* 17 pct reduction in exacerbations with Daxas monotherapy
* Further lung function improvement if added to other drugs
* Oral drug seen used alongside existing bronchodilators
* Daxas may reach market in 2010, if approved by regulators
By Ben Hirschler
LONDON, Aug 28 (Reuters) - An experimental once-daily tablet from Nycomed [NYCMD.UL] and Forest Laboratories FRX.N improves lung function in people with “smoker’s lung” and may be a useful add-on to conventional inhaled drugs, experts said on Friday.
Privately owned Swiss drugmaker Nycomed, which is working towards a multibillion-dollar flotation, hopes Daxas will reach the market in 2010 and believes it has blockbuster potential.
It signed a deal earlier this month with Forest, giving the U.S. group rights to sell the drug in the United States as a treatment for chronic obstructive pulmonary disease (COPD).
Some analysts, however, have been wary of prospects for Daxas, given its troubled history and the failure of other drugs that work in a similar way, by inhibiting a enzyme called PDE4 linked to inflammation.
When used on its own, Daxas reduced exacerbations, or COPD attacks, that required medical intervention by 17 percent per patient per year compared with a placebo, according to results of two Phase III trial reported in the Lancet medical journal.
The drug, known generically as roflumilast, also increased by 48 millilitres the volume of air that patients would breath out in one second, a measure known as FEV1.
“It met our expectations and compares very favourably with other drug trials,” researcher Klaus Rabe of the Leiden University Medical Centre in the Netherlands told reporters.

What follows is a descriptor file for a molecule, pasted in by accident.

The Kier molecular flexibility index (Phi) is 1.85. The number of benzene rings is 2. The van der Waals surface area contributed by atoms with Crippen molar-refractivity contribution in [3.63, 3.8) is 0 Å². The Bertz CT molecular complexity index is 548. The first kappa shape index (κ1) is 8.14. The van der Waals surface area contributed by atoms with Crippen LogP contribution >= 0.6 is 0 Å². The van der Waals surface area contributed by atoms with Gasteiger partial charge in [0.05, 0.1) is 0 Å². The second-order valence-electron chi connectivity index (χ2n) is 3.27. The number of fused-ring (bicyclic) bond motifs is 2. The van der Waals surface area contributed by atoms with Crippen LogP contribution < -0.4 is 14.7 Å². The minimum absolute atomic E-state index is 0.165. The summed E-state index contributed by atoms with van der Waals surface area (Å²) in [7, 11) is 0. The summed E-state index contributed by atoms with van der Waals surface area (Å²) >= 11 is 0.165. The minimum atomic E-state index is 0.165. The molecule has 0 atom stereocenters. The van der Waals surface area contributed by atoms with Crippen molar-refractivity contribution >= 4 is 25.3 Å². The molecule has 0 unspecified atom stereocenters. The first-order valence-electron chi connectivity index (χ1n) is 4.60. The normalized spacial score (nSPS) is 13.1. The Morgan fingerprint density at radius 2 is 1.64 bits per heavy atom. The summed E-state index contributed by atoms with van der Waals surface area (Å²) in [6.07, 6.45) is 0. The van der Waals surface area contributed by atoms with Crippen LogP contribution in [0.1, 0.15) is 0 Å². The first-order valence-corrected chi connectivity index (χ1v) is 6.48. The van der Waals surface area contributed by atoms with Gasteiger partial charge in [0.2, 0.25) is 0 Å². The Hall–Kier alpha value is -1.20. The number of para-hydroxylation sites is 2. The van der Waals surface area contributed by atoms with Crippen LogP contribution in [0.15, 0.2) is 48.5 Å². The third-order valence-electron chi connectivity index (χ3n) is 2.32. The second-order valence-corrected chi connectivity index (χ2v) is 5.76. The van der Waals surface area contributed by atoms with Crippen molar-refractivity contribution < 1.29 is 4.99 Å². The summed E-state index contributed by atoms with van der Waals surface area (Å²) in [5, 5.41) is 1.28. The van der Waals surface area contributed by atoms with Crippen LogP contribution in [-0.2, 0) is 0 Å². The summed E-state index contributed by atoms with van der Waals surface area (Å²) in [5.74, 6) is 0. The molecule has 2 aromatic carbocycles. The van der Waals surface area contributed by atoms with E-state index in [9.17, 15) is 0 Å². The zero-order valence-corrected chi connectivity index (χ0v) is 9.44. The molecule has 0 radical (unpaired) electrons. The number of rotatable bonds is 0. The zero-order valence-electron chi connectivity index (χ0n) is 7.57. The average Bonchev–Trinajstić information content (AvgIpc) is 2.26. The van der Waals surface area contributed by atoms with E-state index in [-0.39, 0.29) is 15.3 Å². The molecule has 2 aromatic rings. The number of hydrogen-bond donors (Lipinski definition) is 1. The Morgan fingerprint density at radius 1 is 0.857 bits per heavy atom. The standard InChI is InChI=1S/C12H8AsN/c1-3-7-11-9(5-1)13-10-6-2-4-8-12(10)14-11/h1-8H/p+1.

Still, the reduction in exacerbations came in at the lower end of what had been expected by analysts at Cowen, who had been looking for an 18 to 25 percent improvement.
The effect will inevitably be compared with other COPD medicines, notably Boehringer Ingelheim and Pfizer’s (PFE.N) Spiriva, which showed a 21 percent reduction in exacerbation risk in clinical tests, according to a Boehringer spokeswoman.
In practice, Daxas is likely to be used alongside existing inhaled treatments, since two other trials published in the Lancet found it had a clear additional benefits when given with Spiriva and GlaxoSmithKline’s (GSK.L) salmeterol.
“It will definitely be used on top of existing medication because the unmet need is not to replace existing medication but to provide additional benefit,” said Leonardo Fabbri of Italy’s University of Modena and Reggio Emilia.
Nycomed had said in October Daxas was effective in the four Phase III trials but gave no details at the time.
PDE4 inhibitors are known to be associated with side effects — notably diarrhoea, nausea, weight loss and headaches — and the latest Daxas trials recorded adverse events in 67 percent of patients on the drug versus 62 percent for the placebo group.
“There is a proportion of 10 to 15 percent of patients who may not tolerate this drug,” said Fabbri.
Nycomed has already submitted Daxas to European and U.S. regulators for approval and it hopes for registration in both jurisdictions next year.
Industry analysts believe an approval is by no means assured, given the history of the medicine. Daxas failed to show adequate benefit in an earlier clinical trial, prompting Pfizer to hand back rights to the product in 2005 to Altana ALTG.DE, which then owned it.
In addition, the record of other PDE4 drugs in lung disease is not good. Glaxo scrapped a similar drug called Ariflo in 2007, while Forest and Glenmark (GLEN.BO) said last week oglemilast had failed in mid-stage Phase II tests.
Still, Daxas has progressed further than any other PDE4 in lung disease and Forest hopes it will help fill a revenue gap when the blockbuster antidepressant Lexapro, sold with Lundbeck (LUN.CO), loses patent cover in 2012. (Editing by David Holmes)